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Semin Cancer Biol. 2005 Dec;15(6):494-505.

Cancer, aging and the optimal tissue design.

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Department of Mathematics, University of California, Irvine, CA 92697, USA.


Division patterns or mammalian tissues, like every other feature of life, have been subject to evolutionary pressures throughout the natural history. A particular and very important design principle that we discuss in this paper is the protective role of tissue architecture against cancer. We present a stochastic dynamical model of cell renewal of epithelial tissue (colonic crypts) which explicitly includes asymmetric indefinite divisions of stem cells and symmetric, finite divisions of daughter cells. We find that the hierarchical structure of crypts plays a protective role against accumulation of double-mutants. We argue that daughter cells, and not only stem cells, can play a role in carcinogenesis. Our model also predicts the optimum number of stem cells per crypt. In most cases, higher numbers of stem cells per crypt correspond to lowering the chance of colon cancer initiation (except if mutation rates associated with daughter cells are a lot lower than those associated with stem cells). Finally, we argue that the evolutionarily optimum which corresponds to a large number of stem cells per crypt, pushes the onset of cancer to an older age, but it actually acts against older individuals by increasing their chance of developing cancer.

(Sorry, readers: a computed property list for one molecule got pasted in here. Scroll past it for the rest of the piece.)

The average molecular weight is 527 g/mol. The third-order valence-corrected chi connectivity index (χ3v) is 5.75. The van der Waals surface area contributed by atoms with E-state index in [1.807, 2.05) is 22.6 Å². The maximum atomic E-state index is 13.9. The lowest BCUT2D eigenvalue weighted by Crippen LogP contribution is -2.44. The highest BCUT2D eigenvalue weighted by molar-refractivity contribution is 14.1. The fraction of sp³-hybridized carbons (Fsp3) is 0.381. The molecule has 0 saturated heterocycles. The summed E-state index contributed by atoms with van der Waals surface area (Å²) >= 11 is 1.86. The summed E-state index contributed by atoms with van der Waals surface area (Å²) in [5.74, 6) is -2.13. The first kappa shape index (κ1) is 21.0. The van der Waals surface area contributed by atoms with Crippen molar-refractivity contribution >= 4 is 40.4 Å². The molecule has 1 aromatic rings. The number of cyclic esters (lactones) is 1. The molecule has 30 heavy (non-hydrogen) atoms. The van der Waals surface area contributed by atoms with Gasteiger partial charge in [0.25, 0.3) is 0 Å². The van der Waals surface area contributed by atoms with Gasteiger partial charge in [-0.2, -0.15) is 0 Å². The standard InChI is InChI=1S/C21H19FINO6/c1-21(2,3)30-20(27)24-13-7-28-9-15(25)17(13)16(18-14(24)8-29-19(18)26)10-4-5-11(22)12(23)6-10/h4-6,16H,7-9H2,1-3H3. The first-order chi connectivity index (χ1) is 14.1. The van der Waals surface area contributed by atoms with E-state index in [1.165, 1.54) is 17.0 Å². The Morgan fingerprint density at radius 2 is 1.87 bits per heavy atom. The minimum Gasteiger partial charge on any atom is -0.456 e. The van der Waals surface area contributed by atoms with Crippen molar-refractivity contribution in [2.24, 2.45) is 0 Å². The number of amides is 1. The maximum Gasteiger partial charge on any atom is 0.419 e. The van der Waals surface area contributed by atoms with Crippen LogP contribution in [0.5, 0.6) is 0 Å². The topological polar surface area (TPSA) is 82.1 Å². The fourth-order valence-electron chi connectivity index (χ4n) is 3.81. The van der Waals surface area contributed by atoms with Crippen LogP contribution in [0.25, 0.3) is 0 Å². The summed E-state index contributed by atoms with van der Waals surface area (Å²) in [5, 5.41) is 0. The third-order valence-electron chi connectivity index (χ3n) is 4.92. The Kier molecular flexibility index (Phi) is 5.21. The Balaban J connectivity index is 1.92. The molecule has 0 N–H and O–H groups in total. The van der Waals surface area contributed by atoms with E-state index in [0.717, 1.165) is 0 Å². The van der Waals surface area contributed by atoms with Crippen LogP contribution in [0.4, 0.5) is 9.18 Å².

[Indexed for MEDLINE]

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